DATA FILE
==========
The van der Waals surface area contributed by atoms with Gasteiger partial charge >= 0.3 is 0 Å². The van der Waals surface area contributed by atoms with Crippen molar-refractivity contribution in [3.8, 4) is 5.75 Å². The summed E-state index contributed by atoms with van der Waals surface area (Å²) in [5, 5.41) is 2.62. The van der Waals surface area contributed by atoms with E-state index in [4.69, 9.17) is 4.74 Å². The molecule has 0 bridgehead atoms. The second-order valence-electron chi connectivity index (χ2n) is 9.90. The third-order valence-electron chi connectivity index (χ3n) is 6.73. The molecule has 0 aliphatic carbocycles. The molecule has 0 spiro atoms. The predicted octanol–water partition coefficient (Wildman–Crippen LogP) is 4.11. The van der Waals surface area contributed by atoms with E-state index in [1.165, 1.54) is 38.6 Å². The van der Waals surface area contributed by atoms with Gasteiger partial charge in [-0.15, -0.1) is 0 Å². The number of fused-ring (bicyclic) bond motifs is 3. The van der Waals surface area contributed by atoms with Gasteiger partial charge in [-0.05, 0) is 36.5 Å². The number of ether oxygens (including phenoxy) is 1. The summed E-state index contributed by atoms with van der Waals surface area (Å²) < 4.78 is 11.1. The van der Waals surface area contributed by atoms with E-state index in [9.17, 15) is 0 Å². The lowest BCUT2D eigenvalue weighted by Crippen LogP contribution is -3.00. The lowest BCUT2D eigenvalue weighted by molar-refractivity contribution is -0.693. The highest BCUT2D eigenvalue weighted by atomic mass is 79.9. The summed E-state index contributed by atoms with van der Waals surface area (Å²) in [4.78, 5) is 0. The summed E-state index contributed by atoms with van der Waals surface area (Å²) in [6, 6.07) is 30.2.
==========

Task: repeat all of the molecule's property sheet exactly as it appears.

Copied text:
The van der Waals surface area contributed by atoms with Gasteiger partial charge >= 0.3 is 0 Å². The van der Waals surface area contributed by atoms with Crippen molar-refractivity contribution in [3.8, 4) is 5.75 Å². The summed E-state index contributed by atoms with van der Waals surface area (Å²) in [5, 5.41) is 2.62. The van der Waals surface area contributed by atoms with E-state index in [4.69, 9.17) is 4.74 Å². The molecule has 0 bridgehead atoms. The second-order valence-electron chi connectivity index (χ2n) is 9.90. The third-order valence-electron chi connectivity index (χ3n) is 6.73. The molecule has 0 aliphatic carbocycles. The molecule has 0 spiro atoms. The predicted octanol–water partition coefficient (Wildman–Crippen LogP) is 4.11. The van der Waals surface area contributed by atoms with E-state index in [1.165, 1.54) is 38.6 Å². The van der Waals surface area contributed by atoms with Gasteiger partial charge in [-0.15, -0.1) is 0 Å². The number of fused-ring (bicyclic) bond motifs is 3. The van der Waals surface area contributed by atoms with Gasteiger partial charge in [-0.05, 0) is 36.5 Å². The number of ether oxygens (including phenoxy) is 1. The summed E-state index contributed by atoms with van der Waals surface area (Å²) < 4.78 is 11.1. The van der Waals surface area contributed by atoms with E-state index in [9.17, 15) is 0 Å². The lowest BCUT2D eigenvalue weighted by Crippen LogP contribution is -3.00. The lowest BCUT2D eigenvalue weighted by molar-refractivity contribution is -0.693. The highest BCUT2D eigenvalue weighted by atomic mass is 79.9. The summed E-state index contributed by atoms with van der Waals surface area (Å²) in [4.78, 5) is 0. The summed E-state index contributed by atoms with van der Waals surface area (Å²) in [6, 6.07) is 30.2.